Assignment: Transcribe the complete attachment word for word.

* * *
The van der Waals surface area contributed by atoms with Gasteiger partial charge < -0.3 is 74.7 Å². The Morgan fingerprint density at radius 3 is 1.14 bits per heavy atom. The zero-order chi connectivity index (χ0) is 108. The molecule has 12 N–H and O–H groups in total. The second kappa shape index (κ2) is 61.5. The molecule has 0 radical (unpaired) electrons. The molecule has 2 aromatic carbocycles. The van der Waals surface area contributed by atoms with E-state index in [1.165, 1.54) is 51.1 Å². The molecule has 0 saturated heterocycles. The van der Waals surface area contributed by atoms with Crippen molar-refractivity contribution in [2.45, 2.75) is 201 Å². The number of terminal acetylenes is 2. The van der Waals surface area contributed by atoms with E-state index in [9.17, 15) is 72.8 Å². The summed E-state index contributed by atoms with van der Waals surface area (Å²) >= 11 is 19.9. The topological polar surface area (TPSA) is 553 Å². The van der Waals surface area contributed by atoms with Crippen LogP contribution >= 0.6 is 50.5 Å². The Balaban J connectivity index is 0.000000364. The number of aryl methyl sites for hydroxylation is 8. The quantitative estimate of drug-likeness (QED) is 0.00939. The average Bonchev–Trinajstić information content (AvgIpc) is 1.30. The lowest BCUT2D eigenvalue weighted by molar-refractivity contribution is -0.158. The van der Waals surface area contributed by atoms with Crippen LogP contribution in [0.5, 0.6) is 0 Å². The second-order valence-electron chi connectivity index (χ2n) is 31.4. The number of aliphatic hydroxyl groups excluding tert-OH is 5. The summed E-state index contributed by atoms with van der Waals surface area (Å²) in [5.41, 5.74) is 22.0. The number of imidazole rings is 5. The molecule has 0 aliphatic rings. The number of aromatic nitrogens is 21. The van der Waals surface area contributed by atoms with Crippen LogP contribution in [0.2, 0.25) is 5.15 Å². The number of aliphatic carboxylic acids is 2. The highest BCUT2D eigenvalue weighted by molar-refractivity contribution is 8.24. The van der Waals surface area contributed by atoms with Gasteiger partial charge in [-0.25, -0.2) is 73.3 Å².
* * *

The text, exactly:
The van der Waals surface area contributed by atoms with Gasteiger partial charge < -0.3 is 74.7 Å². The Morgan fingerprint density at radius 3 is 1.14 bits per heavy atom. The zero-order chi connectivity index (χ0) is 108. The molecule has 12 N–H and O–H groups in total. The second kappa shape index (κ2) is 61.5. The molecule has 0 radical (unpaired) electrons. The molecule has 2 aromatic carbocycles. The van der Waals surface area contributed by atoms with E-state index in [1.165, 1.54) is 51.1 Å². The molecule has 0 saturated heterocycles. The van der Waals surface area contributed by atoms with Crippen molar-refractivity contribution in [2.45, 2.75) is 201 Å². The number of terminal acetylenes is 2. The van der Waals surface area contributed by atoms with E-state index in [9.17, 15) is 72.8 Å². The summed E-state index contributed by atoms with van der Waals surface area (Å²) >= 11 is 19.9. The topological polar surface area (TPSA) is 553 Å². The van der Waals surface area contributed by atoms with Crippen LogP contribution >= 0.6 is 50.5 Å². The Balaban J connectivity index is 0.000000364. The number of aryl methyl sites for hydroxylation is 8. The quantitative estimate of drug-likeness (QED) is 0.00939. The average Bonchev–Trinajstić information content (AvgIpc) is 1.30. The lowest BCUT2D eigenvalue weighted by molar-refractivity contribution is -0.158. The van der Waals surface area contributed by atoms with Crippen LogP contribution in [0.5, 0.6) is 0 Å². The second-order valence-electron chi connectivity index (χ2n) is 31.4. The number of aliphatic hydroxyl groups excluding tert-OH is 5. The summed E-state index contributed by atoms with van der Waals surface area (Å²) in [5.41, 5.74) is 22.0. The number of imidazole rings is 5. The molecule has 0 aliphatic rings. The number of aromatic nitrogens is 21. The van der Waals surface area contributed by atoms with Crippen LogP contribution in [0.2, 0.25) is 5.15 Å². The number of aliphatic carboxylic acids is 2. The highest BCUT2D eigenvalue weighted by molar-refractivity contribution is 8.24. The van der Waals surface area contributed by atoms with Gasteiger partial charge in [-0.25, -0.2) is 73.3 Å².